If already on hand, recycled styrofoam trays with edges cut off can be used for printmaking plates.
Depending upon needs of your project, the flat tray bottom can be cut in to multiple smaller plates.
Or scratch foam can be purchased specifically for printmaking projects. (Link on product page.)
To begin, practice your drawing on paper. Then draw again directly into styrofoam or scratch foam.
Look closely and go over your drawing lines again to make sure they are deep in all areas.
Now you are ready to set up for your first print. A brayer is a special roller used to apply ink.
This first example uses water based printing ink. Roll out ink on a tray or a piece of plexiglass.
This is what your ink plate would look like if plexiglass or thin piece of acrylic.
Now roll a thin ink coat over the plate. Roll up and down and side to side to cover evenly.
Always set brayer down with the roller side up when not in use.
Place paper on printing plate. Press down over entire plate using back of hand, a lid or a spoon.
A second print taken without adding more ink to plate is called the “ghost”. Here it is still dark.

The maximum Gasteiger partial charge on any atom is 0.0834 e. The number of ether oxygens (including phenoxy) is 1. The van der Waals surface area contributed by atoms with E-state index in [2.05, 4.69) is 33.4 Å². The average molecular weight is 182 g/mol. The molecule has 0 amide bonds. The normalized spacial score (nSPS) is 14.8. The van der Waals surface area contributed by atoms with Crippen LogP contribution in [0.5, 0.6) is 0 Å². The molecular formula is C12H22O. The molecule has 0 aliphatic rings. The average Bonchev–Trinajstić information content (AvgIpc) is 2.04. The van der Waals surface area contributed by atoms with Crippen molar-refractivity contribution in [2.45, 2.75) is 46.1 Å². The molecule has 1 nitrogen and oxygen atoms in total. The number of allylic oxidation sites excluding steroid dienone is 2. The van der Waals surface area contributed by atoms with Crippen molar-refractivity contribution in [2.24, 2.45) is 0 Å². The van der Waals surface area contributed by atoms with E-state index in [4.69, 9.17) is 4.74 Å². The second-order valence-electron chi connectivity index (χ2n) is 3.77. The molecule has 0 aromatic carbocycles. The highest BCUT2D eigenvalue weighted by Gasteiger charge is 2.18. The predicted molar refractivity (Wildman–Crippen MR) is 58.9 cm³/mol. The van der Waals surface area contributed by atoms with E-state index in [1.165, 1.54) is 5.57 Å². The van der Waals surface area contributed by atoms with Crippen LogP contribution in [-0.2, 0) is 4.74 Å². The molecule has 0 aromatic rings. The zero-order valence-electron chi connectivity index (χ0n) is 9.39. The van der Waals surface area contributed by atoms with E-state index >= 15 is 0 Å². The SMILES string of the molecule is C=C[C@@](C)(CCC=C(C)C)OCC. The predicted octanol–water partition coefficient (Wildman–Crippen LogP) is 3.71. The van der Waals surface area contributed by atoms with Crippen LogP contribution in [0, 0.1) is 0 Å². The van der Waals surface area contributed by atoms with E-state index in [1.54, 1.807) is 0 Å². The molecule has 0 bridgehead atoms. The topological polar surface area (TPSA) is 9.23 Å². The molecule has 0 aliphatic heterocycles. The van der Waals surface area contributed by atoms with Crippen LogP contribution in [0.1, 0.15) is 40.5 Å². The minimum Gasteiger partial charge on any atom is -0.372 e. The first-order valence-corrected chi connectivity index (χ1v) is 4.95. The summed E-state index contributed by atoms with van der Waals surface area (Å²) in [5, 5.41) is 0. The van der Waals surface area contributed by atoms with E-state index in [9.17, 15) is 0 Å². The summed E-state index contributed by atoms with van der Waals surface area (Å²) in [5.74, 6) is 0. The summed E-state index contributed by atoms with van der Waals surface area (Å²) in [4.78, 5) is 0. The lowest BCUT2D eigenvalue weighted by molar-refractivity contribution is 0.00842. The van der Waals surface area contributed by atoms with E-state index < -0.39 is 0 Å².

Paints can also be used for making prints. With paint, a foam roller works best. This is tempera.
Again press down or “burnish” with the back of your hand, a lid, a spoon or another flat object.
Acrylic paint will work well, but it dries on plate very quickly so transfer to paper right away.
Here’s what may happen if too much time goes by between inking plate and printing on paper.
The “ghost” with acrylics - second print without adding paint to plate - will likely be very light.
When done printing for the day, roll extra ink or paint on to scrap paper and wash brayers in sink.
Once dry, these painted papers can be interesting to save for collage projects.
Anything you can draw on paper, you can draw into styrofoam to make multiple prints!